The first time we saw Brian Kingman in uniform, he was wearing the green and gold of the Oakland A's.

In the late Seventies, Kingman had a blistering fastball, a baffling curve and the worst luck in baseball: Kingman stands in the record books as the last major league pitcher to lose 20 games in a single season.

The bad luck followed him into retirement. Kingman's new uniform is baby blue, the kind they wear in the Maricopa County Jail, because in October, he was tagged with a 60-day sentence for pitching a stolen but bogus Picasso painting at an undercover FBI agent ("Brian Kingman's Blue Period," July 7, 1994).

"I still think it was the silliest case I'd ever heard of," he says. "I think I'm here to save face for all the people who are concerned--the FBI, mostly. They've spent all this money."

The case of the purloined Picasso began in 1983, when thieves burrowed through the wall of a New York apartment belonging to a Spanish count. The only thing the culprits snatched was a blue-and-brown portrait of a woman rendered in cubist style and bearing Picasso's signature.

When New York detectives contacted the painting's owner in Spain, however, they discovered that the painting was not an original, but a copy that had been commissioned by the count's father because he couldn't afford to insure the original; the original, the count claimed, was safe in a Swiss bank vault. And since the count was not interested in recovering the copy, the police dropped their investigation.

Late in 1992, Brian Kingman got a phone call from an acquaintance in Las Vegas who wanted to get in touch with an art dealer Kingman knew. The Vegas acquaintance introduced Kingman over the phone to Alfred and Stephen Mauriello, a father-son team that had in its possession a Picasso painting that might have been stolen--but the statute of limitations had expired on the theft, don't you know--and the Mauriellos wanted to have it appraised.

Kingman called his art-dealer friend, who put him in touch with a supposed Picasso expert. The Mauriellos flew in from Vegas, Kingman picked them up at the airport and they drove into an FBI sting operation. All three were arrested and charged with theft and trafficking in stolen property.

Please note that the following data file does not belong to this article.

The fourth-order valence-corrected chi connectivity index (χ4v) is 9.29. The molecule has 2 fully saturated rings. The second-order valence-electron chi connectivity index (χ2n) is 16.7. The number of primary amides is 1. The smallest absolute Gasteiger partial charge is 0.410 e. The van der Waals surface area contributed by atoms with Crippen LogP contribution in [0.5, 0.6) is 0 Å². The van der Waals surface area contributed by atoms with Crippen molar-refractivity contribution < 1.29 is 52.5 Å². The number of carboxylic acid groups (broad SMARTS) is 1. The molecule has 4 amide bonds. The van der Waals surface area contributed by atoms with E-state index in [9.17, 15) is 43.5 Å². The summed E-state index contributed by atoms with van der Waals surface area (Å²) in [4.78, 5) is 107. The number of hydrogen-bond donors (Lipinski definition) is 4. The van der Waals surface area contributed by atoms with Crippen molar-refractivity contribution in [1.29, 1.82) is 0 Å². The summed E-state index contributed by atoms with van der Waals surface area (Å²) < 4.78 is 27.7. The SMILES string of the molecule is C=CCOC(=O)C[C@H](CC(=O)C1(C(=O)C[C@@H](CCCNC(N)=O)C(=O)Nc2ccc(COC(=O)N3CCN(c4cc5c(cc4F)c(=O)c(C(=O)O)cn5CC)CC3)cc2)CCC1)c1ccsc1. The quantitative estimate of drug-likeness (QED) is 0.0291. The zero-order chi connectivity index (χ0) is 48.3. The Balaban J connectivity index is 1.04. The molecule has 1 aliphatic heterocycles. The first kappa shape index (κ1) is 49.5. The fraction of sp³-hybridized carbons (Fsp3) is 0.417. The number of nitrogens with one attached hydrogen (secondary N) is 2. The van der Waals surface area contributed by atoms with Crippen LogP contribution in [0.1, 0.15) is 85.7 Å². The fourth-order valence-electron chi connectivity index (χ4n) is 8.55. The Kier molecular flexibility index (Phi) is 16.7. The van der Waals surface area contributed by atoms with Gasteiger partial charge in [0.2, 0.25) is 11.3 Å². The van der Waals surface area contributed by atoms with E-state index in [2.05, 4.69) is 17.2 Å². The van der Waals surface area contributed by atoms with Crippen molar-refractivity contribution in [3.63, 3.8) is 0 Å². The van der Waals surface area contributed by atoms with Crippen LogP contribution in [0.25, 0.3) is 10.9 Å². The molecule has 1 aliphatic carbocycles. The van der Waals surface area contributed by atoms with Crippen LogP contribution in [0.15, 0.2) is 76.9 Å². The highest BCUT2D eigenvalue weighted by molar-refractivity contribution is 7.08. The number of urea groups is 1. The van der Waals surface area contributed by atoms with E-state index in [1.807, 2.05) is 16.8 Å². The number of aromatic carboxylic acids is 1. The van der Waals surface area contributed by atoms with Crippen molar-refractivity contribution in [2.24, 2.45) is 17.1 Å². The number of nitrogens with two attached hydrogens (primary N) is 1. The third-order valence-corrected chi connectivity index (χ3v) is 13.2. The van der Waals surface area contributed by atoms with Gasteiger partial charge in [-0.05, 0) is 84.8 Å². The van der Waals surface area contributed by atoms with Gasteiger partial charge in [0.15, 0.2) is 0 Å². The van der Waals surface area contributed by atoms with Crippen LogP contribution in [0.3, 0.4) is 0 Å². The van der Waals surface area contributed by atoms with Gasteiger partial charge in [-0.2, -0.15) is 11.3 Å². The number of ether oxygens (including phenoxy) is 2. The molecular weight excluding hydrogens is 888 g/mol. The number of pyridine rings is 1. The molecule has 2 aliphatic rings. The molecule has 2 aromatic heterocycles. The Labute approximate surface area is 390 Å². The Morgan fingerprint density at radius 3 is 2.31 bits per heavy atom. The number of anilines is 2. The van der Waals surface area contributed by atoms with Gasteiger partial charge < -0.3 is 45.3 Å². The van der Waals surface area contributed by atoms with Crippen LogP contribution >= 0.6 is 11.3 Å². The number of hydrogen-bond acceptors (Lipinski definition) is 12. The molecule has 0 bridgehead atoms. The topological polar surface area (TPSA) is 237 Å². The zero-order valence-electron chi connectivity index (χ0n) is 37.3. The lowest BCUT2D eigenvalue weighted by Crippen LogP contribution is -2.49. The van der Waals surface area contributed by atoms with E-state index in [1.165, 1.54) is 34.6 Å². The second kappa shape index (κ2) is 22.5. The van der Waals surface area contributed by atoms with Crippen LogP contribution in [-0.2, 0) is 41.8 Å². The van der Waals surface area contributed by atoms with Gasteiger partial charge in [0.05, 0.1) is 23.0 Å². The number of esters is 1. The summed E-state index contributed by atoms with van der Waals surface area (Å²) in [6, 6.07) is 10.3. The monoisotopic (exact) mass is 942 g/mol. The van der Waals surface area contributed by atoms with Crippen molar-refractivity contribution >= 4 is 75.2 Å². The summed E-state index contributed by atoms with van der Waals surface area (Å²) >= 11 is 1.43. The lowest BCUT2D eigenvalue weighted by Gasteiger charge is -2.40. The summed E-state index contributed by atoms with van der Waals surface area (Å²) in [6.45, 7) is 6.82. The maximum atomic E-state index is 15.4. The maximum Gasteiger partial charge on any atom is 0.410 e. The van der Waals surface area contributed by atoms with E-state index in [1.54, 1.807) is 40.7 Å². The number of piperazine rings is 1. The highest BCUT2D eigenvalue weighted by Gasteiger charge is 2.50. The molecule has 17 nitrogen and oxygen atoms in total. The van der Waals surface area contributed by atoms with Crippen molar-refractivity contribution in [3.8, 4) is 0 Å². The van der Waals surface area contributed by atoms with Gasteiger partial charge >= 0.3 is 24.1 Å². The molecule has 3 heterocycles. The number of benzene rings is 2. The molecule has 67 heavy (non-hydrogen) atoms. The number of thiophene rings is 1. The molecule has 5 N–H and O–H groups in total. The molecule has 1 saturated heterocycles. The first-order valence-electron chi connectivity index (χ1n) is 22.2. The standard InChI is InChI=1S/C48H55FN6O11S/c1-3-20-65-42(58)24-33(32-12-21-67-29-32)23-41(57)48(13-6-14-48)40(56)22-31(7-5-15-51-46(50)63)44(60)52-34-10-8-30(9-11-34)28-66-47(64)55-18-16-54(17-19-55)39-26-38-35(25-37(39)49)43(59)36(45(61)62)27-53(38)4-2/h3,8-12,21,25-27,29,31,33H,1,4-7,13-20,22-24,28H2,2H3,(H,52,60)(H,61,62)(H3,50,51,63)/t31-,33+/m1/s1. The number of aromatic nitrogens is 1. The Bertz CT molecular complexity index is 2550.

It took the FBI ten months to discover that the painting was a fake; it might have taken ten minutes if the investigators had read the New York City police report. The feds dropped the charges and passed the case down to the Maricopa County attorney, and despite Kingman's participation in the affair as a pinch runner, he found himself caught in a legal pickle.

Kingman's preference in sports metaphors, however, runs not to baseball but to professional wrestling. "They go in the back and say, 'You slam me, I'm going to do a half nelson, you act like it hurts.' You know I'm going to win. The crowd goes nuts. In the court, they've been in the back room, then the judge says, 'Brian Kingman and the State of Arizona, blah, blah, blah.' The prosecutor rants and reels, the defense attorneys go through their stuff, the judge looks like he's listening, but he's got hundreds of these a week."

It didn't help matters that Kingman was already on probation for real felonies he'd committed. In 1992, Kingman and an accomplice were caught passing more than $100,000 worth of bad checks through the check-cashing company they worked for.

Because of his prior convictions, Kingman could have done 12 years for the art-theft charge. Though he still insists he was innocent, in August 1994, he pleaded guilty to a single count of misdemeanor theft and was sentenced to 60 days in the county's Madison Street Jail.

The Mauriellos go to trial in January.
Kingman spent the first weeks of his incarceration in Tent City, which he likens to "bad summer camp: The counselors aren't friendly, there's no entertainment and the food sucks."

Now he'll sit in the Madison Street Jail until mid-December, nursing an attitude.

"I'm here to learn a lesson, right?" he says. "I've been here weeks and I still don't feel any different. I guess right on the 60th day, bing!, I'll be enlightened, and I'll see what I did wrong."

"He never learns, does he?" his wife, Dianne, remarks.
Apparently not. And even if he's retired from baseball, he's still throwing curves. During his jail interview with New Times, Kingman neglected to mention that he's facing new charges of criminal damage.

In September, according to police reports, a man resembling Kingman was videotaped putting Super glue in the front-door lock of one of the stores in the check-cashing chain for which he used to work.

He'll be back in court in January, with no reason to believe he'll walk.

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Michael Kiefer